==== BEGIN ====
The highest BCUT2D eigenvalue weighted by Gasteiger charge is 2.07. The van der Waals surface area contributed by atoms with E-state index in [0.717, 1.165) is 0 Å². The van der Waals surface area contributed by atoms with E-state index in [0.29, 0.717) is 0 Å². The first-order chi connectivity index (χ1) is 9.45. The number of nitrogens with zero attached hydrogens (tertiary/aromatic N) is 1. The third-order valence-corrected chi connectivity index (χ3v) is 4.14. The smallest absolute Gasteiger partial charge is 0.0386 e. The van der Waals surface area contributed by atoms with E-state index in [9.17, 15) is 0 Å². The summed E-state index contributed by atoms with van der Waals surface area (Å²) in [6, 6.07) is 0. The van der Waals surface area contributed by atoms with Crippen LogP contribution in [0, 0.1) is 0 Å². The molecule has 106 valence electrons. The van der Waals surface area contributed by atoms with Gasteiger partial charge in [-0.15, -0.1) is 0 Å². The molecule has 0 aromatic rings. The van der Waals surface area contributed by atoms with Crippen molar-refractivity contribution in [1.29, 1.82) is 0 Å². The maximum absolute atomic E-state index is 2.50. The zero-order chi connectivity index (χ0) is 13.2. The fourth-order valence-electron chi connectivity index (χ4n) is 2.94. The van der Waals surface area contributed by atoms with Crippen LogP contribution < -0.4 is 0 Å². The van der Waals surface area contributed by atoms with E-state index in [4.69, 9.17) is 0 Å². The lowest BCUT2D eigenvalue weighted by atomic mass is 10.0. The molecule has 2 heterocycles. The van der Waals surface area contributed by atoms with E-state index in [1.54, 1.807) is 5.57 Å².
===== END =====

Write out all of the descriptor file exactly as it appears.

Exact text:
The highest BCUT2D eigenvalue weighted by Gasteiger charge is 2.07. The van der Waals surface area contributed by atoms with E-state index in [0.717, 1.165) is 0 Å². The van der Waals surface area contributed by atoms with E-state index in [0.29, 0.717) is 0 Å². The first-order chi connectivity index (χ1) is 9.45. The number of nitrogens with zero attached hydrogens (tertiary/aromatic N) is 1. The third-order valence-corrected chi connectivity index (χ3v) is 4.14. The smallest absolute Gasteiger partial charge is 0.0386 e. The van der Waals surface area contributed by atoms with E-state index in [9.17, 15) is 0 Å². The summed E-state index contributed by atoms with van der Waals surface area (Å²) in [6, 6.07) is 0. The van der Waals surface area contributed by atoms with Crippen LogP contribution in [0, 0.1) is 0 Å². The molecule has 106 valence electrons. The van der Waals surface area contributed by atoms with Gasteiger partial charge in [-0.15, -0.1) is 0 Å². The molecule has 0 aromatic rings. The van der Waals surface area contributed by atoms with Crippen molar-refractivity contribution in [1.29, 1.82) is 0 Å². The maximum absolute atomic E-state index is 2.50. The zero-order chi connectivity index (χ0) is 13.2. The fourth-order valence-electron chi connectivity index (χ4n) is 2.94. The van der Waals surface area contributed by atoms with Crippen LogP contribution < -0.4 is 0 Å². The van der Waals surface area contributed by atoms with E-state index in [4.69, 9.17) is 0 Å². The lowest BCUT2D eigenvalue weighted by atomic mass is 10.0. The molecule has 2 heterocycles. The van der Waals surface area contributed by atoms with E-state index in [1.54, 1.807) is 5.57 Å².